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Posture Matters!

With our ever increasing time spent bent over electronic devices, the need for better/stronger posture couldn’t come sooner. Lucky for this post and some cool new products to make acquiring better posture  an immediate possibility. Let’s look at a three step approach to improving your posture:

1. Body Bolster & Foam Rolling:

These two “devices” are both inexpensive and make a different almost instantly.

The Body Bolster , a new product, was something I tried to lengthen and release tightness in my back and neck. Coupled with using the Body Bolster and stretches, I found the tightness in my back and neck alleviate immediately. Like anything related to posture strengthening or pain relief, you can’t expect from one use to be “cured”. I recommend using both Foam Rolling and the Body Bolster in conjunction with your current weight training/cardio program.    

My favourite position on the Body Bolster is pictured below (lower back release) and also just up around the base of the neck.  Simply lie with the Body Bolster in position and work on breathing or even meditate. The Body Bolster comes complete with a set of stretches/moves to work through the whole body. When used consistently, the Body Bolster influences muscles memory (this is awesome for flexibility and in turn strength) and helps improve postural habits. I noticed I was sitting taller, walking more upright and the best part was the ease of it all.

Foam rolling is popular (finally!) with my gyms now carrying a few rollers (of differing lengths/thickness) on the gym floor. I’ve got a nice detailed Foam Rolling post for you to read

2. Office/Desk Habits:

Most women have TERRIBLE posture habits at their desk and in their day-to-day movement patterns. Most common are slouching, carrying babies/toddlers/lazy big children, weird leg crosses or sitting on leg habits, high heels (literally the worst offender and the reason most physios/podiatrists will be in business until the end of time), excessive amounts of hours spent seated and when sleeping (some of you have the strangest sleep postures- if my clients are anything to go by!).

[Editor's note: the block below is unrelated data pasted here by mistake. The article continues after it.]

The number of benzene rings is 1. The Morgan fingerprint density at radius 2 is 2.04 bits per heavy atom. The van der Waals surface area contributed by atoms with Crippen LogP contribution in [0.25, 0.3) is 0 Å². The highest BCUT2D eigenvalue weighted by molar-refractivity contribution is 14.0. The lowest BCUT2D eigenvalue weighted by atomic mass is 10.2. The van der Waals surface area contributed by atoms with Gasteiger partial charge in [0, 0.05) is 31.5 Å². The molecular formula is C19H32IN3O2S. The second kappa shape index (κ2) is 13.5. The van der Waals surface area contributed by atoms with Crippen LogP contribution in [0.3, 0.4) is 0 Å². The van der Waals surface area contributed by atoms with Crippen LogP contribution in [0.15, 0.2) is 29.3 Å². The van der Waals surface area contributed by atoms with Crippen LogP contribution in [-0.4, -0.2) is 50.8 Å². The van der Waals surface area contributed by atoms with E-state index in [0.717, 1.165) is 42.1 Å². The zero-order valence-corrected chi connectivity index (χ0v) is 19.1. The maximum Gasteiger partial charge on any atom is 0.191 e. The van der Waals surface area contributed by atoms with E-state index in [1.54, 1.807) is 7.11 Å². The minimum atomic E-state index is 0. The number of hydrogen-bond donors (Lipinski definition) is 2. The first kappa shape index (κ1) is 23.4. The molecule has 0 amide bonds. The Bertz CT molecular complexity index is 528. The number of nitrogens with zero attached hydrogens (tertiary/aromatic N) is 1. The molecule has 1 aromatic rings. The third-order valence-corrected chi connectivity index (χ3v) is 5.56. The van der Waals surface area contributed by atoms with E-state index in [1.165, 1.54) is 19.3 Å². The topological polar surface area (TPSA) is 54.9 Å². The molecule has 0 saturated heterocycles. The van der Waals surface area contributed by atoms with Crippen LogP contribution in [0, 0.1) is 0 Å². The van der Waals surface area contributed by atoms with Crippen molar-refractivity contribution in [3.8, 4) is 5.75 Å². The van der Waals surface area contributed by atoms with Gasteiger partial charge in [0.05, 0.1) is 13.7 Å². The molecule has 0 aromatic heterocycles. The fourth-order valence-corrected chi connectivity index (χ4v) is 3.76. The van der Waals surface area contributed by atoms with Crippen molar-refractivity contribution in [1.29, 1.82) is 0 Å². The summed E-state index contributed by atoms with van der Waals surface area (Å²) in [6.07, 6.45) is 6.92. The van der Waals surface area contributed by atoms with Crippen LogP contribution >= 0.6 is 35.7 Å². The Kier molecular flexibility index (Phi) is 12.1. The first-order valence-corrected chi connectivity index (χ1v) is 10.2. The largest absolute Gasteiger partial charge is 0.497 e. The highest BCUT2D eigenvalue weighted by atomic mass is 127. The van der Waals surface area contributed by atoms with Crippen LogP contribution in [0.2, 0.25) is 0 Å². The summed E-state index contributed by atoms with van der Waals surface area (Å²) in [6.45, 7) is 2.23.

She’s either unsure about this chair or she’s trying to check out her butt to see if her squats are paying off. 

Let’s break bad habits, NOW! Improve your posture significantly by doing the following:

– Wear a wedge or heel no higher than a kitten heel (i.e no stilettos!).

– Refrain from wearing thongs on your commute to work (Ha! The footwear not underwear!). The clawing action the toes makes when wearing thongs is not ideal for your gait patterns. Do a Melanie Griffith’s in Working Girl and wear your runner’s instead. Daggy runner’s are a thing of the past! Hello Nike Free Runs (brights/neons/blacks/prints), so many to choose form. For those interested, ballet flats aren’t much better either- they are in face to flat to the ground. A smaller heel or cushioned sole is optimal.  

– Get up regularly from your desk. Try at worst, every 2 hours. Hourly is ideal. Just a short lap around the floor to stretch, move and get a little blood flow to those extremities. Save trees and talk to your colleagues (what a novel concept!) rather than email/fax/telephone.

– Incorporate some kind of yoga/stretching into your fitness routine. Classes are everywhere now and stretches costs NOTHING! Both yield great results. 2-3 times per week if sufficient enough to see results. Coupled with foam rolling/Body Bolster- you will be touching your toes in no time.

3. Exercise selection

If you spend most of your time seated at your desk, day in and day out, I would refrain from participating in exercises/movements that mimic those patterns (sitting or hunched over). Think about this for a minute:

What do these forms of exercise have in common?

Yes! All are a just a little bit “hunching”.They are strengthening/working predominantly the anterior (front) of the fitness babes body. I’m not saying stop doing these exercises all together, however be aware of using multiple planes of movement when you exercise. For example: Team your push ups with two back strengthening exercises: pull ups & single arm rows are a great start. If you do a lot of seated bike work (or spin classes) try some hill sprints utilising your core and glutes or even add rowing intervals to target the muscles in the back. Do you core work standing and have an element of balance included in the exercise. Freak your body right out and run backwards or move side to side (laterally). Depending on how poor the posture, I may remove working the chest all together for a period of time- it really depends on the individual.  
Hope this helps get you all on the straight and narrow….bad pun, I know!
x Nat
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